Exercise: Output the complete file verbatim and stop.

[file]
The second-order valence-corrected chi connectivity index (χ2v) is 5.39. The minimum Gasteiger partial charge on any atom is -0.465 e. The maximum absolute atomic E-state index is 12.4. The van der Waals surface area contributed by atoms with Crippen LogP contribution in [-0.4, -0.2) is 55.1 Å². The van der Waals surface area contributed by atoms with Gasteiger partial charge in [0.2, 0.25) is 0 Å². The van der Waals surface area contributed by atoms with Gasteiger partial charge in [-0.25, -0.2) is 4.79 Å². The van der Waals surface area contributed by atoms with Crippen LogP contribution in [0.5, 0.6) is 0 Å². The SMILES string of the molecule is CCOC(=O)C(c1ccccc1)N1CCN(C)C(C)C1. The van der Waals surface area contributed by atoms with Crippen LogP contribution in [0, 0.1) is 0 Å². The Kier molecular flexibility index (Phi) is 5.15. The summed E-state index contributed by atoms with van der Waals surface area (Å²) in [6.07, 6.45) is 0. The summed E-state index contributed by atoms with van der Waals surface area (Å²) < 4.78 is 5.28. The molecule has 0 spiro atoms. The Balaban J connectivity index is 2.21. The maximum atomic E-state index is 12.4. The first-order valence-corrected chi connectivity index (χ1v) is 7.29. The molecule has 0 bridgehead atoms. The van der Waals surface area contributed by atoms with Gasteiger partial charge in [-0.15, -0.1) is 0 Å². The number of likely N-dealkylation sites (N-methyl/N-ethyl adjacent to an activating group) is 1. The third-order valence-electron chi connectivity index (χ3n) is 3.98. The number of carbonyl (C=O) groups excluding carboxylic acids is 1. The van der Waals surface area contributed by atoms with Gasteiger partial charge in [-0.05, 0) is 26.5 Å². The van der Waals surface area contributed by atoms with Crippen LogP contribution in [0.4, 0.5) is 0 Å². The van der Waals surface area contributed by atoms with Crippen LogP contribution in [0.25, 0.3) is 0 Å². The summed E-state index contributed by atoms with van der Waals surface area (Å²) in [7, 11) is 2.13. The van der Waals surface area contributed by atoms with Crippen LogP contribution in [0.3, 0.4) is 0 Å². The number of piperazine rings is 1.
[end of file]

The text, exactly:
The second-order valence-corrected chi connectivity index (χ2v) is 5.39. The minimum Gasteiger partial charge on any atom is -0.465 e. The maximum absolute atomic E-state index is 12.4. The van der Waals surface area contributed by atoms with Crippen LogP contribution in [-0.4, -0.2) is 55.1 Å². The van der Waals surface area contributed by atoms with Gasteiger partial charge in [0.2, 0.25) is 0 Å². The van der Waals surface area contributed by atoms with Gasteiger partial charge in [-0.25, -0.2) is 4.79 Å². The van der Waals surface area contributed by atoms with Crippen LogP contribution in [0.5, 0.6) is 0 Å². The SMILES string of the molecule is CCOC(=O)C(c1ccccc1)N1CCN(C)C(C)C1. The van der Waals surface area contributed by atoms with Crippen LogP contribution in [0, 0.1) is 0 Å². The Kier molecular flexibility index (Phi) is 5.15. The summed E-state index contributed by atoms with van der Waals surface area (Å²) in [6.07, 6.45) is 0. The summed E-state index contributed by atoms with van der Waals surface area (Å²) < 4.78 is 5.28. The molecule has 0 spiro atoms. The Balaban J connectivity index is 2.21. The maximum atomic E-state index is 12.4. The first-order valence-corrected chi connectivity index (χ1v) is 7.29. The molecule has 0 bridgehead atoms. The van der Waals surface area contributed by atoms with Gasteiger partial charge in [-0.15, -0.1) is 0 Å². The number of likely N-dealkylation sites (N-methyl/N-ethyl adjacent to an activating group) is 1. The third-order valence-electron chi connectivity index (χ3n) is 3.98. The number of carbonyl (C=O) groups excluding carboxylic acids is 1. The van der Waals surface area contributed by atoms with Gasteiger partial charge in [-0.05, 0) is 26.5 Å². The van der Waals surface area contributed by atoms with Crippen LogP contribution in [0.4, 0.5) is 0 Å². The van der Waals surface area contributed by atoms with Crippen LogP contribution in [0.25, 0.3) is 0 Å². The summed E-state index contributed by atoms with van der Waals surface area (Å²) in [7, 11) is 2.13. The van der Waals surface area contributed by atoms with Crippen LogP contribution in [0.3, 0.4) is 0 Å². The number of piperazine rings is 1.